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SIS Review Volume VII:A Abstracts

SIS REVIEW ‘Issue VII:A’ Click here for cost 

(no Part B was ever published)

[This issue also contains an interesting ‘Forum’ section: ‘Celestial Dynamics and Worlds in Collision’, by Dr. Earl Milton; ‘Wild Motions, Angular Momentum and Other Probems’, by Leroy Ellenberger; ‘An Appendix to my Articles on Hatshepsut and Thutmose III’, by Dr. Eva Danelius; ‘On Dayton and Dating’, by John Bimson – with a reply by John Dayton; ‘The Domestication of Cattle: Interdisciplinary Evidence for Catastrophsim’, by Jill Abery – with a comment from Dr Bernard Newgrosh]

Catastrophism and Evolution, by Dr. Trevor Palmer

…… Our particular corner of the universe shows very little evidence of having been at peace with itself since its formation. The orbit of Pluto, the outermost planet of our solar system, is inclined at an angle of 170 to those of the other planets and is more elliptical than that of Neputune, bringing Pluto inside the orbit of Neptune on occasions. Pluto is much smaller than the other outer planets being, perhaps significantly, about the same size as one of their larger moons. ………….. Venus is extremely hot, has a dense atmosphere and rotates in the opposite direction to the other planets [3, 4]. ………… A short timescale for the history of the Earth requires catastrophes; a long timescale does not exclude them. ………………..


Velikovsky: Hero or Heretic?, by Professor Robert Jastrow

An eminent astronomer and geologist assesses Velikovsky’s contribution to science in the light of evidence from the geological and climatological records.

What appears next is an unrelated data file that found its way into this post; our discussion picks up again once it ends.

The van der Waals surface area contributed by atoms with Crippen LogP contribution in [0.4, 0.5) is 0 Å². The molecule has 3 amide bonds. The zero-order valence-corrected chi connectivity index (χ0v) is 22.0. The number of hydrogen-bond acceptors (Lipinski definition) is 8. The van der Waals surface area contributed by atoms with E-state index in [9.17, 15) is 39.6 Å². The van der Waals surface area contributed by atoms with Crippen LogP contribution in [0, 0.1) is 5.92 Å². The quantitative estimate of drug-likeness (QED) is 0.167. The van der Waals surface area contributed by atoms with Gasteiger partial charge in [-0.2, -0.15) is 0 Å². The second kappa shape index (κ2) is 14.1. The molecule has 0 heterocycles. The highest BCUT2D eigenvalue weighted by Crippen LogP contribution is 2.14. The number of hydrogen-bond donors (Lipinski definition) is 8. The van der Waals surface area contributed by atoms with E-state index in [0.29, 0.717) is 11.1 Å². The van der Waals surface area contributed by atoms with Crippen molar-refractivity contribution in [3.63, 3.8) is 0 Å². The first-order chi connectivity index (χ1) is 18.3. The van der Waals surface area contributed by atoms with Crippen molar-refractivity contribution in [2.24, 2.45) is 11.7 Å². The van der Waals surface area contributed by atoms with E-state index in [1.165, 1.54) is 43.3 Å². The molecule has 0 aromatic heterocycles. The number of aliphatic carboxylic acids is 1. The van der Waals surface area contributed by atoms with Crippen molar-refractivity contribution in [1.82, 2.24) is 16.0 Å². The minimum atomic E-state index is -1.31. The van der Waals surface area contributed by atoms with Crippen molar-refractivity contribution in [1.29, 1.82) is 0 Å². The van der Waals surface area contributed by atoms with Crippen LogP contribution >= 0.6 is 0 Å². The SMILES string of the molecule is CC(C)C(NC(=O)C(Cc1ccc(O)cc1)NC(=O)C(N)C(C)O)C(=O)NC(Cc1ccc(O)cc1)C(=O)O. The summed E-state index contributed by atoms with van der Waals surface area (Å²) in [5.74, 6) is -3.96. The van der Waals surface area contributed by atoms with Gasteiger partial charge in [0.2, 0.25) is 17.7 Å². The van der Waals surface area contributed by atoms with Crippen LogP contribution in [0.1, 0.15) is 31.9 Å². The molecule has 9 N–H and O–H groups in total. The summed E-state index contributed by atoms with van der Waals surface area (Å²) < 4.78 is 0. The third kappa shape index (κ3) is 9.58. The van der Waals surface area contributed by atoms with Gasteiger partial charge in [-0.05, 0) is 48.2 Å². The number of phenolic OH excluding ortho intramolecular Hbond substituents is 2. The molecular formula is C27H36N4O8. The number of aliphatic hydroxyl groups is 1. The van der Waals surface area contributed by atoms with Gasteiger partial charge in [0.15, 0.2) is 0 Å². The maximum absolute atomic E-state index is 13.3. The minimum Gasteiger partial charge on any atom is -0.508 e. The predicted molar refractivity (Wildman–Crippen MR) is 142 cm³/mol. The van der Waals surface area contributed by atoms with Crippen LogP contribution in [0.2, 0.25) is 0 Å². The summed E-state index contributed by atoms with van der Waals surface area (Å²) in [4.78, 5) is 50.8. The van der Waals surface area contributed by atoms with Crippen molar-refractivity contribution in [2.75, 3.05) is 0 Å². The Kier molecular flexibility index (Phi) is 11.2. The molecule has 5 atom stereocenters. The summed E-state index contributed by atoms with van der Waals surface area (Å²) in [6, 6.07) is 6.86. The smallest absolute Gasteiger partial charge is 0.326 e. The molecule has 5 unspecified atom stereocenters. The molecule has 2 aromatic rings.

Immanuel Velikovsky, who died nearly a year ago, had a remarkable effect on scientists. They reacted to his ideas, the New York Times once wrote, as though they had been ‘stung by a hornet from outer space’. ………….. Although Dr. Velikovsky’s theories led to interesting predictions regarding Venus, Jupiter and other celestial bodies, some of which were verified by NASA spacecraft, the scientific community remained unimpressed. ……… .Isaac Asimov dismissed the winning forecasts as ‘Velikovsky’s lucky hits’ and added: ‘Any set of nonsense syllables placed in random order will make words now and then.’ [2]. This was one of the kindest comments on Dr. Velikovsky’s ideas. Other scientists described them as ‘rubbish’, ………….. ‘psuedoscientific nonsense’ and labelled their originator a ‘quack’, ‘charlatan’ and ‘fraud’ [3]. I have a somewhat different view of Dr Velikovsky and his theories. …………….


In 1986 SIS REVIEW was given a new title – becoming Chronology & Catastrophism REVIEW. Each substantial volume consisted of one issue.

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